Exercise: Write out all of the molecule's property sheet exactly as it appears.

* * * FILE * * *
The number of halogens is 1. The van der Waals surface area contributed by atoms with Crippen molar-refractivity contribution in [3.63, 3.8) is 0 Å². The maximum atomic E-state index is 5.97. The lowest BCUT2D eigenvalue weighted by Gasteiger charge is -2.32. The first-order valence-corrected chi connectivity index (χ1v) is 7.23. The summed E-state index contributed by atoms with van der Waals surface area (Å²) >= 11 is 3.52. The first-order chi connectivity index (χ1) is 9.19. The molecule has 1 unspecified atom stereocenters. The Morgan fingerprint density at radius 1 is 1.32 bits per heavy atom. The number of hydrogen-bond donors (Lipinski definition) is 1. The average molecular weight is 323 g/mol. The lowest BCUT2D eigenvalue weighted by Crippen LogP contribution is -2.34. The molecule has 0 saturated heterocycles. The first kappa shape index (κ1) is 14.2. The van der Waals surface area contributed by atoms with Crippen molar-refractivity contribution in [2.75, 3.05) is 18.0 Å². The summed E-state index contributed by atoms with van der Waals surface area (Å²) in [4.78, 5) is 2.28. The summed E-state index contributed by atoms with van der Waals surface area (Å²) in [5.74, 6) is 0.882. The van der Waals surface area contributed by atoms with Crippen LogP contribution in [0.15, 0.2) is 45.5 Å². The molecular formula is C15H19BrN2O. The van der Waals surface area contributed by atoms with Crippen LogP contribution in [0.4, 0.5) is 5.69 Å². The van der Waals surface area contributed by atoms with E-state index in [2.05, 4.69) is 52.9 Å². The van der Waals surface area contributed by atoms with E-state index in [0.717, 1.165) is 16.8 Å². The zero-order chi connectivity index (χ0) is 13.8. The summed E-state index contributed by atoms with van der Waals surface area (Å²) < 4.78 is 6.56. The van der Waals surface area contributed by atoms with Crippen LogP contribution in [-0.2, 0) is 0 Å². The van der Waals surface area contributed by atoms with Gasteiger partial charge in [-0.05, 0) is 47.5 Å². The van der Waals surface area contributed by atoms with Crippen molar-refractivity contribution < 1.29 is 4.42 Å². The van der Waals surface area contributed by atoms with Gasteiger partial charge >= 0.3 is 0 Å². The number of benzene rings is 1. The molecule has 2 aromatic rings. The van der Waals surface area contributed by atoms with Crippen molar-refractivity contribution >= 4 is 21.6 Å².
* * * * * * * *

The number of halogens is 1. The van der Waals surface area contributed by atoms with Crippen molar-refractivity contribution in [3.63, 3.8) is 0 Å². The maximum atomic E-state index is 5.97. The lowest BCUT2D eigenvalue weighted by Gasteiger charge is -2.32. The first-order valence-corrected chi connectivity index (χ1v) is 7.23. The summed E-state index contributed by atoms with van der Waals surface area (Å²) >= 11 is 3.52. The first-order chi connectivity index (χ1) is 9.19. The molecule has 1 unspecified atom stereocenters. The Morgan fingerprint density at radius 1 is 1.32 bits per heavy atom. The number of hydrogen-bond donors (Lipinski definition) is 1. The average molecular weight is 323 g/mol. The lowest BCUT2D eigenvalue weighted by Crippen LogP contribution is -2.34. The molecule has 0 saturated heterocycles. The first kappa shape index (κ1) is 14.2. The van der Waals surface area contributed by atoms with Crippen molar-refractivity contribution in [2.75, 3.05) is 18.0 Å². The summed E-state index contributed by atoms with van der Waals surface area (Å²) in [4.78, 5) is 2.28. The summed E-state index contributed by atoms with van der Waals surface area (Å²) in [5.74, 6) is 0.882. The van der Waals surface area contributed by atoms with Crippen LogP contribution in [0.15, 0.2) is 45.5 Å². The molecular formula is C15H19BrN2O. The van der Waals surface area contributed by atoms with Crippen LogP contribution in [0.4, 0.5) is 5.69 Å². The van der Waals surface area contributed by atoms with E-state index in [2.05, 4.69) is 52.9 Å². The van der Waals surface area contributed by atoms with E-state index in [0.717, 1.165) is 16.8 Å². The zero-order chi connectivity index (χ0) is 13.8. The summed E-state index contributed by atoms with van der Waals surface area (Å²) < 4.78 is 6.56. The van der Waals surface area contributed by atoms with Crippen LogP contribution in [-0.2, 0) is 0 Å². The van der Waals surface area contributed by atoms with Gasteiger partial charge in [-0.05, 0) is 47.5 Å². The van der Waals surface area contributed by atoms with Crippen molar-refractivity contribution < 1.29 is 4.42 Å². The van der Waals surface area contributed by atoms with Gasteiger partial charge >= 0.3 is 0 Å². The number of benzene rings is 1. The molecule has 2 aromatic rings. The van der Waals surface area contributed by atoms with Crippen molar-refractivity contribution >= 4 is 21.6 Å².